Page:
The Credit Suisse Group said on Tuesday it expected to make a net loss in 2002 of SFr3.4 billion ($2.47 billion).This content was published on January 21, 2003 - 10:11
Switzerland's second-largest bank is facing difficulties in the United States. But its Winterthur insurance arm has finally returned to profit.
Analysts said the worst was thought to be over for the embattled group, which says it expects to turn a profit this year.
CS reported it was putting aside an extra SFr702 million for legal exposure in the United States at its investment bank, Credit Suisse First Boston.
The bank said it had decided to take the charge to cover CSFB's private litigation involving research analyst independence, certain IPO allocation practices, Enron and other related litigation.
A statement said this was in addition to the charge of SFr234 million for an earlier agreement in principle with various United States regulators involving analyst independence and the allocation of IPO shares to executive officers.
Fourth quarter loss of SFr1 billion
CS said it expected to post a net loss of about SFr1 billion for the fourth quarter.
In November, CS announced a third-quarter loss of SFr2.1 billion, with its Winterthur insurance arm then acting as the main cash drain.
Analysts were predicting then that the worst was over. "Certainly the headline number is significantly worse than anybody had expected. Two and a half billion dollars is much worse... but it is because of provisions," analyst Hilary Cook at Barclays told swissinfo.
Asked whether the provisions would be enough to cover the litigation, Cook said there was every reason to feel this would be the case.
"They have a pretty good idea of what the costs are going to be. It is clearly an enormous number but with luck, that's all over now and they can go forward," she added.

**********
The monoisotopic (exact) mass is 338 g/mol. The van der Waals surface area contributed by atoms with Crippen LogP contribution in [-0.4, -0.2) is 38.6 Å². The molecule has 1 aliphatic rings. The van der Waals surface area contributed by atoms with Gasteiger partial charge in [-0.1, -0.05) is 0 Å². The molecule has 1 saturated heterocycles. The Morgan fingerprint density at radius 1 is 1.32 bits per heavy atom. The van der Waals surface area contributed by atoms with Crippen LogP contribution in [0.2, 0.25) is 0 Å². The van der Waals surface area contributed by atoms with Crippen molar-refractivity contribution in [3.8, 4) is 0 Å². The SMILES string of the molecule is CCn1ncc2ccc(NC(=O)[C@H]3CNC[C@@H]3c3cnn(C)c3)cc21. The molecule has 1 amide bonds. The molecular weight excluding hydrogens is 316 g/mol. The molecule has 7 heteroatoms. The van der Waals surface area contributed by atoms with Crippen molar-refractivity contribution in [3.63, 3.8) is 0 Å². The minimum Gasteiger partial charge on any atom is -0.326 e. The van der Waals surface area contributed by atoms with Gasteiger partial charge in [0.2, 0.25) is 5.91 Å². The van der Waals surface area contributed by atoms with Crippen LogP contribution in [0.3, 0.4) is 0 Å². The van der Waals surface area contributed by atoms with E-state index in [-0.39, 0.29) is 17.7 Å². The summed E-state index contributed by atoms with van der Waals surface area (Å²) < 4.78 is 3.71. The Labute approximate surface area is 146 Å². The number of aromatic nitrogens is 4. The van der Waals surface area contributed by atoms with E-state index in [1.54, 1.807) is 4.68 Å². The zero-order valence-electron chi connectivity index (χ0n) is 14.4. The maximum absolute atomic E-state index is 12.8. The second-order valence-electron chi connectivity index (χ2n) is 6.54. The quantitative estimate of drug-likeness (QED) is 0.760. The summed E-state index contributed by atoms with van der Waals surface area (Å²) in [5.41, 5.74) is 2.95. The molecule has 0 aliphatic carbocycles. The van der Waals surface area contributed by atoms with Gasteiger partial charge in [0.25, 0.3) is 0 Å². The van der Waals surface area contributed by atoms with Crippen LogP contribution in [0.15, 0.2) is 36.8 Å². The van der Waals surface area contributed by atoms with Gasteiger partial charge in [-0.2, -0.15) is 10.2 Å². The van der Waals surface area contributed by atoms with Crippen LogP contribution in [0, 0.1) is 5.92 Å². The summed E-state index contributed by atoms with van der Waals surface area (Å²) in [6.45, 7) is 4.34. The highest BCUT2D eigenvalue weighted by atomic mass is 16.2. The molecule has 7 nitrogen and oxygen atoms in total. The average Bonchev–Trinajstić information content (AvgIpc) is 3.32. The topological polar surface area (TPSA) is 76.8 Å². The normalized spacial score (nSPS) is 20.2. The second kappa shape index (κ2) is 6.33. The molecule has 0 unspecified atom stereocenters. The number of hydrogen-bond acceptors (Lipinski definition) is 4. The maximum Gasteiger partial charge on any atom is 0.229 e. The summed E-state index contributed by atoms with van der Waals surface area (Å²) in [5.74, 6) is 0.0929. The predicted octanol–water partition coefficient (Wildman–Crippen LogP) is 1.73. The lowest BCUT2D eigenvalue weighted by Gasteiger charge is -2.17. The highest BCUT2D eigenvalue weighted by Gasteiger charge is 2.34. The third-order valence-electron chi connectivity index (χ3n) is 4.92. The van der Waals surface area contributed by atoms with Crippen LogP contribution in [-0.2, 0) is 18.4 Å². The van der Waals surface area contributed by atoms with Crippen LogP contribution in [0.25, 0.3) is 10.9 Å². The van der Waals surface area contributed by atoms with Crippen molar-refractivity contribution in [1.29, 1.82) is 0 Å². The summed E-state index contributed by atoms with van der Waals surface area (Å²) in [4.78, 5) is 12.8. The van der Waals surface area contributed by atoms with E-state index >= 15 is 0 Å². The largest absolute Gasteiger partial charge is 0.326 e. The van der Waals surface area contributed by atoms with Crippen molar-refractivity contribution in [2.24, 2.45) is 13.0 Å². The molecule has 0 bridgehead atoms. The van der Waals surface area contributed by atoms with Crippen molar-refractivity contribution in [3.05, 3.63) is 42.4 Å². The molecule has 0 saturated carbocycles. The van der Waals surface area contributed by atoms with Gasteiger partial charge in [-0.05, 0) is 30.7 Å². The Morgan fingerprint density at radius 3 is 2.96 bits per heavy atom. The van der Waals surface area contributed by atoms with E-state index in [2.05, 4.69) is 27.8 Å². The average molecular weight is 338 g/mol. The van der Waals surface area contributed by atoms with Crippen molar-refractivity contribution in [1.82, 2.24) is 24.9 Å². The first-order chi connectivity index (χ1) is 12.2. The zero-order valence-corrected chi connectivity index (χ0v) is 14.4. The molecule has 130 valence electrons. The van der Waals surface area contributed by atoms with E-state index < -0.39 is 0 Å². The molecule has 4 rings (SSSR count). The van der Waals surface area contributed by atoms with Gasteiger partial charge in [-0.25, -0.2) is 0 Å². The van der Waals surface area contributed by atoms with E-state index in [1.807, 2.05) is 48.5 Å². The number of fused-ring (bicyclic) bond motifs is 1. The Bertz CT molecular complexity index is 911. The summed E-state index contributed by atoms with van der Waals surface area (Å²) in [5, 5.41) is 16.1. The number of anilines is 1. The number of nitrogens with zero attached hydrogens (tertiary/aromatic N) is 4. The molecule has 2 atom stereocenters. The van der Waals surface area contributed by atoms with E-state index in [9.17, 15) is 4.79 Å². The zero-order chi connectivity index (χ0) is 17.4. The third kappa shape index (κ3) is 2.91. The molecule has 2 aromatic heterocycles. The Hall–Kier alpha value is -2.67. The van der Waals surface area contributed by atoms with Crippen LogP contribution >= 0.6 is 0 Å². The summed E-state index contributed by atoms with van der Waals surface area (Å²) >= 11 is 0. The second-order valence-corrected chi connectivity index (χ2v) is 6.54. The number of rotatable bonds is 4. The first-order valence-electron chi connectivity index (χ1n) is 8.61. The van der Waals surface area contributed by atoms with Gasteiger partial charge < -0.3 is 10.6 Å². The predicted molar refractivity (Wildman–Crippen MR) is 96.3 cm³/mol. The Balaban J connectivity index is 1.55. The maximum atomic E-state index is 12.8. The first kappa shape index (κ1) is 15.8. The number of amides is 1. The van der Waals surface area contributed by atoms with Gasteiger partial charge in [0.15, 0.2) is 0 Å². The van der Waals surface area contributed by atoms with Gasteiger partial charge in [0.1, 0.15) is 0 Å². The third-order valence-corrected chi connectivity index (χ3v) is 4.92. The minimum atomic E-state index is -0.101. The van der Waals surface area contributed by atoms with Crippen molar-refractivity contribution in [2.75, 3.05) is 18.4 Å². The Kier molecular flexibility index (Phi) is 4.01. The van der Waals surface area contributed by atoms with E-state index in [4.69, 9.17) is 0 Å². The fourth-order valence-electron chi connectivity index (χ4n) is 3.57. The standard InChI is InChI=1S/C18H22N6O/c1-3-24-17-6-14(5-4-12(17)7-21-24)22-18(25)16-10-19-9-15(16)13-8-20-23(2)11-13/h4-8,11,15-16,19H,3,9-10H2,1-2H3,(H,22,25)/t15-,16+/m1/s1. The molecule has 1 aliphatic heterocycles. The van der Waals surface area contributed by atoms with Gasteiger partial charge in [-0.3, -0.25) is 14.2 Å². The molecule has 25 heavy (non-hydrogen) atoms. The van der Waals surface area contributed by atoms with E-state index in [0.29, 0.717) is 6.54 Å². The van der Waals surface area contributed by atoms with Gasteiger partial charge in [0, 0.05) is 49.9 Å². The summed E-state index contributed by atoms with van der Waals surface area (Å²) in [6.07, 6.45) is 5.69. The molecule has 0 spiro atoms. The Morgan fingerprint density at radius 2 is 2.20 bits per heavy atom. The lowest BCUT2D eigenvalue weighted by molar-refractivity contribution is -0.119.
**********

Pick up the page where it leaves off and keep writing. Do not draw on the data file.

Commenting on the management prediction of a profit this year, Cook said there was "clearly an awful lot of uncertainty" in the markets.
"But I think one can be fairly confident that with the measures they taken, provided we don't get another downturn in equity markets, there must be a good chance of them being in profit this year," she said.
Winterthur returns to profit
CS reported on Tuesday that Winterthur, in which the capital base has been bolstered by SFr3.7 billion since last June, had returned to profit in the fourth quarter.
Credit Suisse Financial Services, which includes Winterthur, had fourth-quarter earnings of about SFr650 million and a full-year loss of about SFr220 million.
"While we expect challenging market conditions to continue throughout 2003, we are working to restore the group to profitability," co-chief executive officer John Mack said in the statement.
"We are pursuing a range of aggressive measures across the group to continue adapting our cost structure to this tough business environment," he added.
CS said it was continuing to cut costs after having already cut $3 billion at CSFB since late 2001. CSFB expects to report a net loss of about $790 million for the fourth quarter and a full-year net loss of some $1.2 billion.
The CS statement was cautious concerning the additional charge for the private litigation in the US, saying it represented management's current estimate after consultation with its counsel of the probable costs.
It said CSFB had "substantial defences" in the cases concerned.
However, given the difficulty in predicting the outcome of such litigation, Credit Suisse could not state with confidence what the timing or actual outcome would be.
swissinfo with agencies
Credit Suisse has said it will post a record loss of SFr3.4 billion in 2002.
It has put aside an extra SFr702 million for legal exposure in the US at investment bank Credit Suisse First Boston.
CS reported that its Winterthur insurance business is back in the black in the fourth quarter.
Management has repeated that it will not sell CSFB.
Analysts say that CS has put all its bad news into 2002 results to ensure a clean slate this year.
Results for 2002 are due to be announced on February 25.
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